Whistle blows, he goes to work

Salisbury: Senior Andy Murray has turned faceoffs into a science for the No. 1 Sea Gulls, who meet No. 2 Washington College today.

College Lacrosse

May 01, 2004|By Bill Free | Bill Free,SUN STAFF

Andy Murray has ascended to such faceoff heights for No. 1 and unbeaten Salisbury University that some have suggested the reigning Division III Player of the Year has a sixth sense.

"It's like he hears the whistle early," said Sea Gulls coach Jim Berkman.

To which Murray responds, "A lot of people tell me that."

So just what gives?

"He definitely has some innate ability or special talent to sense when that whistle is coming," said senior teammate and fellow midfielder Scott Simmons. "He has a great work ethic, and maybe he has learned all about the techniques and styles of certain officials, helping him to anticipate their whistles."

Whatever the reason for the success of the 5-foot-9, 170-pound senior from Centennial High in Ellicott City, Berkman said he has never seen "a faceoff guy this good for this long."

"So many things like injuries can happen over four years to interrupt a faceoff career," said Berkman, who will send Murray and the Sea Gulls against Washington College today in what has become known as the annual War on the Shore.

Today's matchup of the Nos. 1 and 2 Division III teams in the nation has unprecedented ramifications, with both teams entering the game unbeaten for the first time. The Sea Gulls are 15-0 and the Shoremen are 14-0 entering the 1 p.m. contest at Sea Gulls Stadium in Salisbury.

It will be a perfect stage for Murray and his 70.1 percent career faceoff artistry.

"I'm definitely not fast," said Murray. "I'm just quick. I never expected to be a Player of the Year. I do enjoy telling people I'm from Centennial because of that longstanding private-public school rivalry."

It's a rivalry that Murray has seen from both sides, since he began his high school career at Mount St. Joseph before enrolling at Centennial for his sophomore year.

Murray reached 81.1 percent on faceoffs as a sophomore, but his career percentage has been hurt by marks of 62.5 percent as a freshman and 65.2 his junior season. He has an advantage on faceoffs due to a style he has developed over 11 years of playing the sport.

"He throws the ball into the air and catches it himself instead of kicking it out to the wings," Berkman said. "That enables him to maintain possession for long periods of time. That's one of the main reasons we've won 34 of the last 35 games we've played."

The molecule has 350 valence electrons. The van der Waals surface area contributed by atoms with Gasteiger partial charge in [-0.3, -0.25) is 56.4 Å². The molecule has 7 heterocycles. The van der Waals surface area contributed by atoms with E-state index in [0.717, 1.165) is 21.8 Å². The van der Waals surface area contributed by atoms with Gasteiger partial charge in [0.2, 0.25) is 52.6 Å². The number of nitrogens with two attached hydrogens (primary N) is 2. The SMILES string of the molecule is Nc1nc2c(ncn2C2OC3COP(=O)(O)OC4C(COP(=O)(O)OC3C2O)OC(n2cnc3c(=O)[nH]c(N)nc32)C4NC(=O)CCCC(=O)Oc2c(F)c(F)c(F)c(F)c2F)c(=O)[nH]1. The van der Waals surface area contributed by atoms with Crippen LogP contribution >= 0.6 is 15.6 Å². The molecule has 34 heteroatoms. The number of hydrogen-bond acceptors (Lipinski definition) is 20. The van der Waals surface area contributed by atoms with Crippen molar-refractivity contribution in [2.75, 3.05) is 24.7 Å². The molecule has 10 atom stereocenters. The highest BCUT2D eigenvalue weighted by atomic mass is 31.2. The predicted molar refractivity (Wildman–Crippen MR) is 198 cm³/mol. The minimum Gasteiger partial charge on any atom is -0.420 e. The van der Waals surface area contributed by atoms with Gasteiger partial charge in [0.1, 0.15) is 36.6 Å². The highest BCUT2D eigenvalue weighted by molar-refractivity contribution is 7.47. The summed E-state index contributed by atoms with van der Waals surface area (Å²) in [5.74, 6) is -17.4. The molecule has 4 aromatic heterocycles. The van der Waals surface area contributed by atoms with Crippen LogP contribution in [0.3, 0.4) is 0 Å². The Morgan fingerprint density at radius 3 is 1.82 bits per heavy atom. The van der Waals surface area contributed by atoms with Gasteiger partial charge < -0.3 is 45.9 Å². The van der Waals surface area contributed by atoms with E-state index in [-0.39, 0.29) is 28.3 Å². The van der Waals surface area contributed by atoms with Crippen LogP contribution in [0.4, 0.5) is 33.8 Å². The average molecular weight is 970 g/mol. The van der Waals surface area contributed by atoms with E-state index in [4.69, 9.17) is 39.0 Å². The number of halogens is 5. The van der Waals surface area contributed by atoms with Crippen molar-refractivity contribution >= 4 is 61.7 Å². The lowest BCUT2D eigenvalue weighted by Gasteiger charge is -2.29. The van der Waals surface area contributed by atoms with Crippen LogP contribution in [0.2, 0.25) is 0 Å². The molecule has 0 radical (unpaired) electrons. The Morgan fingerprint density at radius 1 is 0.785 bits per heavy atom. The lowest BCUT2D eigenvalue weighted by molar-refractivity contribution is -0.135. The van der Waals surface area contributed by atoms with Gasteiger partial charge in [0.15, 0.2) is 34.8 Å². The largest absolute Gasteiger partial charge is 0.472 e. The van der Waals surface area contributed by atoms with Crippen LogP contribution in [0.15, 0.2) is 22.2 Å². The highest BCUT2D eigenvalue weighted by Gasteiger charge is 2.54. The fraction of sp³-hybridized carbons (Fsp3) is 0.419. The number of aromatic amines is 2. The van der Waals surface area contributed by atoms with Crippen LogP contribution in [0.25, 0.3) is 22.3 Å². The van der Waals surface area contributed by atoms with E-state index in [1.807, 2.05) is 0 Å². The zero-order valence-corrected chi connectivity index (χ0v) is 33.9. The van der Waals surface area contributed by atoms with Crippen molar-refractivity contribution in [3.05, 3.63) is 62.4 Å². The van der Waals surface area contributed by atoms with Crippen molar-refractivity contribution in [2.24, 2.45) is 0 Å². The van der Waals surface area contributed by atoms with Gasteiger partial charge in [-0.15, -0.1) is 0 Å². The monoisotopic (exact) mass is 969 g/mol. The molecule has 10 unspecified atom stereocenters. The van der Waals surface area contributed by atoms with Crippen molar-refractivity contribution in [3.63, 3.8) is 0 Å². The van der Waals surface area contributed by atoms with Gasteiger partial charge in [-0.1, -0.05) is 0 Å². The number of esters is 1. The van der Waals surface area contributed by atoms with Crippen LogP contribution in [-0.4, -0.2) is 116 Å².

"There's no pressure on me to get a faceoff, because our defense is so good that it can completely shut down people," Murray said. "Also, we're three to four deep at every position throughout the lineup, which gives us so many advantages."

Simmons, a team captain, said many opponents have gone out of their way to disrupt Murray by assigning a player just to harass him.

"They aren't trying to hurt him, just take him away from our offense," said Simmons.

That strategy hasn't succeeded enough to severely impede Murray or the streaking Sea Gulls, who have won 24 straight games, including an NCAA Division III championship, over two seasons.

Salisbury has a 63-8 record during Murray's four seasons. Murray has scored 19 goals and has 14 assists for 33 points this season, tying him for fifth place in scoring in addition to 133 ground balls.

"I'm like everybody. I like to score goals more than anything else," said Murray.

However, when a game is on the line such as that Division III title showdown against Middlebury last season, Murray will instinctively do what he does best.

He'll hear the faceoff whistle "early" at the start of sudden-death overtime, throw the ball in the air, catch it, and feed a teammate for the winning goal (Chris Phillips in this case, just 29 seconds into overtime).

Murray will then gladly bask in his role as the unsung hero for the Division III champions.

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